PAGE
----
Mike Gao is by all means a part of the beat movement in LA. He produces beats, performs them live, and interacts within one of the most prolific electronic music communities in the world today. But Gao takes it a step further. He has an arguably deeper understanding of his equipment than any other producer on the scene. A programmer with a PhD in Music Technology, he sees the shortcomings of his world’s ubiquitous music-making equipment and fills in the blanks. While the rest of us work with what we have, Gao builds what he needs.
Gao’s inventions range from novel iPhone apps to highly technical VST instruments, and they all increase the functionality of existing technology, giving you more control over what you produce. Here’s a rundown of some of the things he’s brought into existence.
The Vocal Beater is an iPhone app that comes in handy when you think of a beat pattern, but don’t have your computer in front of you to sequence it out. Simply beat box the rhythm into the app and it will record the individual hits into a MIDI file which you can email to yourself and open within production software or an MPC later. The best part is that you don’t have to be Kenny freakin’ Muhammad in order to use this thing. Whatever mouth percussion you can muster will work, granted the bass hits sound different than the snares.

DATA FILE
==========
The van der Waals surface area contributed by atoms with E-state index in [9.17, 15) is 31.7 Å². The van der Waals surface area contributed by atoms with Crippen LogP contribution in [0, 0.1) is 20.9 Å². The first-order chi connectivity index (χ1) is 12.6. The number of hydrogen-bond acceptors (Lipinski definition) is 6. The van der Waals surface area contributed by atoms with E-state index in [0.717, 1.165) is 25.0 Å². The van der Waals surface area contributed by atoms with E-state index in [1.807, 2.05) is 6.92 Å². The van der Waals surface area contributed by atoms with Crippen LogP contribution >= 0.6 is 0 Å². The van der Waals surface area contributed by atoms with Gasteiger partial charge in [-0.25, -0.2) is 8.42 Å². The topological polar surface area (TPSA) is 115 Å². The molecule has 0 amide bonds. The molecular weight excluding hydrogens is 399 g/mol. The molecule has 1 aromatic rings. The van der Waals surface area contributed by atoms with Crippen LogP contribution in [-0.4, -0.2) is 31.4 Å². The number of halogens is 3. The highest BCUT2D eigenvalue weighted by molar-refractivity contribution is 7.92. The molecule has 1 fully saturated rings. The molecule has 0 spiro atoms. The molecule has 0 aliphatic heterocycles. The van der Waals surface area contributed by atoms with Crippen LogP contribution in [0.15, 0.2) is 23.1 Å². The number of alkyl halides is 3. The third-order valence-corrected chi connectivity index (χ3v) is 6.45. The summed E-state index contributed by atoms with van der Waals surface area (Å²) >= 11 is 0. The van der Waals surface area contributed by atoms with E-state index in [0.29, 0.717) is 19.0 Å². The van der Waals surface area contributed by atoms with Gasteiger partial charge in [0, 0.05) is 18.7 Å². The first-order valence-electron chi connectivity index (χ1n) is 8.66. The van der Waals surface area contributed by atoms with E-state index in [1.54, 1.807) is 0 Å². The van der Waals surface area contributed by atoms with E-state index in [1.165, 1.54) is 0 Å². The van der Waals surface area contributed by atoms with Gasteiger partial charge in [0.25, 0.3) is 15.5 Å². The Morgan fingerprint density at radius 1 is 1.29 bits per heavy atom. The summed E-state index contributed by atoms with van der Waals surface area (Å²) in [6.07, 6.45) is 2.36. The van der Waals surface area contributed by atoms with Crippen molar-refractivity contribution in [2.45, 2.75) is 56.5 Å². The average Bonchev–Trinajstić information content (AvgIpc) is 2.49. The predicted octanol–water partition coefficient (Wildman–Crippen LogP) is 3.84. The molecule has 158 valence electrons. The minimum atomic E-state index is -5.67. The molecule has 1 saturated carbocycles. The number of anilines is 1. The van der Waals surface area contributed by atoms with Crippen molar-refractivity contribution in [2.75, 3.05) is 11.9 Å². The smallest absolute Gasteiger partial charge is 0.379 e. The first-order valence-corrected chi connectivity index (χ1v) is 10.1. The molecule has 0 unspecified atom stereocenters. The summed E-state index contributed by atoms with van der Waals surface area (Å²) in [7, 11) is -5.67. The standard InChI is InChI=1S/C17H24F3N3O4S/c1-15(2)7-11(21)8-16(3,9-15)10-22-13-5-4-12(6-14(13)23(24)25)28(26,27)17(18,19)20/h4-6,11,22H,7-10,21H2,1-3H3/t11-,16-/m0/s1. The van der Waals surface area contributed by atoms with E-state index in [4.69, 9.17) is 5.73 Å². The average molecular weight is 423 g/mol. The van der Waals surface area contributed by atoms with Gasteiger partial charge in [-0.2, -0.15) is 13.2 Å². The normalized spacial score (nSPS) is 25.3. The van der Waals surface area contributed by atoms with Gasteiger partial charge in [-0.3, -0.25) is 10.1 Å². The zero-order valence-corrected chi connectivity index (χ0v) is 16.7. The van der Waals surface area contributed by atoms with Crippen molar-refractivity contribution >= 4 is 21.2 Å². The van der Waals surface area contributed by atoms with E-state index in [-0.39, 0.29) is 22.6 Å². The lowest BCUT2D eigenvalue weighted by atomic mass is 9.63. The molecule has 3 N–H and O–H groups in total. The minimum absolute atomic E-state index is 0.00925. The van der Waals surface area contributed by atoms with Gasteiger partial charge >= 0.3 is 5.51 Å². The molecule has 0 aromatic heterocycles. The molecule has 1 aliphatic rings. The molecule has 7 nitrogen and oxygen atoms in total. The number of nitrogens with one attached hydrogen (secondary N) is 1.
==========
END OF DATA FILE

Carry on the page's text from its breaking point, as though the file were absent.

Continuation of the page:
This is an iPad app used for teaching harmony. It’s a color-coded button grid that allows you to play in a diatonic scale by color, and uses shapes to coordinate chords across keys. If that’s too jargon-y for you, see him using it to manipulate a Nas verse in the video below. The basic idea is to visualize a harmony to achieve a better understanding of it. As Gao puts it, “You can teach a child three Tetris shapes and they will be on the way to playing big jazz chords in every key.” He recently added Monome support so that the button grid can be used as a Monome. This app is something he used on every track of his 2011 album Sun Shadows.
Epic Failure + Epic Recovery
This one is less of an invention and more of a performance art piece. After seeing some fellow producers epically fail while performing, Gao wanted to make the point that computers are far from an error-free musical instrument. In the middle of one of his own live sets, he faked spilling a drink all over his computer, then “pouring” it out, causing the computer to make a noise that sounds like pure digital error. He put together this video of Epic Failure + Epic Recovery just for us.
In addition to all of the above, Gao is constantly working on music, as well as other technology. He has designed various VST plugins for timing, including ones that allow for polyrhythmic quintuplets, which is something that standard Ableton Live doesn’t allow for. And this summer, Gao will be working with Native Instruments on the Maschine controller. We can’t wait to see what that thing will look like after he gets his hands on it.